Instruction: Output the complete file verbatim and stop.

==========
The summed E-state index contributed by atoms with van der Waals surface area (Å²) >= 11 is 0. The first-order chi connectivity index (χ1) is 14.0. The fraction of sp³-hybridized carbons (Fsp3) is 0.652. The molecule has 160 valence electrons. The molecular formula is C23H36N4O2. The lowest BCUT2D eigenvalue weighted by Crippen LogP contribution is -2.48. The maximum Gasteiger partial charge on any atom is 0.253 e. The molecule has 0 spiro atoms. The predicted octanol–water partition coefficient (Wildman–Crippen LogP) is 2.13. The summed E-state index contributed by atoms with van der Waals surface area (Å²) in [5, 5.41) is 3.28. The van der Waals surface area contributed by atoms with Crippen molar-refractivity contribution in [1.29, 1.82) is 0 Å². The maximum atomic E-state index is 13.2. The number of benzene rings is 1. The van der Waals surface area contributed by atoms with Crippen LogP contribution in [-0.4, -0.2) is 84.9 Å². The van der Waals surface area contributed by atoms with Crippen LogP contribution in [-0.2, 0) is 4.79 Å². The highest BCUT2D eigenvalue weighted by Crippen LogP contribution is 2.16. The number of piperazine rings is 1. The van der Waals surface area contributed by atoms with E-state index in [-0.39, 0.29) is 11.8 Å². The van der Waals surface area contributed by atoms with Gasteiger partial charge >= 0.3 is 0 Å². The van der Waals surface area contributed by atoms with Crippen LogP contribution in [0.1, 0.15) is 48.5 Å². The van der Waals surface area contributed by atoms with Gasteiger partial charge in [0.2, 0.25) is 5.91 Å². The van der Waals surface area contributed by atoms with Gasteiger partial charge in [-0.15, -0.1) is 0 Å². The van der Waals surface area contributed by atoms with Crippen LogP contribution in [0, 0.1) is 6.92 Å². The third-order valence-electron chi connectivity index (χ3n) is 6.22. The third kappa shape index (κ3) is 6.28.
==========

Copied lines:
The summed E-state index contributed by atoms with van der Waals surface area (Å²) >= 11 is 0. The first-order chi connectivity index (χ1) is 14.0. The fraction of sp³-hybridized carbons (Fsp3) is 0.652. The molecule has 160 valence electrons. The molecular formula is C23H36N4O2. The lowest BCUT2D eigenvalue weighted by Crippen LogP contribution is -2.48. The maximum Gasteiger partial charge on any atom is 0.253 e. The molecule has 0 spiro atoms. The predicted octanol–water partition coefficient (Wildman–Crippen LogP) is 2.13. The summed E-state index contributed by atoms with van der Waals surface area (Å²) in [5, 5.41) is 3.28. The van der Waals surface area contributed by atoms with Crippen molar-refractivity contribution in [1.29, 1.82) is 0 Å². The maximum atomic E-state index is 13.2. The number of benzene rings is 1. The van der Waals surface area contributed by atoms with Crippen LogP contribution in [-0.4, -0.2) is 84.9 Å². The van der Waals surface area contributed by atoms with Crippen LogP contribution in [-0.2, 0) is 4.79 Å². The highest BCUT2D eigenvalue weighted by Crippen LogP contribution is 2.16. The number of piperazine rings is 1. The van der Waals surface area contributed by atoms with E-state index in [-0.39, 0.29) is 11.8 Å². The van der Waals surface area contributed by atoms with Gasteiger partial charge >= 0.3 is 0 Å². The van der Waals surface area contributed by atoms with Crippen LogP contribution in [0.1, 0.15) is 48.5 Å². The van der Waals surface area contributed by atoms with Gasteiger partial charge in [0.2, 0.25) is 5.91 Å². The van der Waals surface area contributed by atoms with Gasteiger partial charge in [-0.15, -0.1) is 0 Å². The van der Waals surface area contributed by atoms with Crippen LogP contribution in [0, 0.1) is 6.92 Å². The third-order valence-electron chi connectivity index (χ3n) is 6.22. The third kappa shape index (κ3) is 6.28.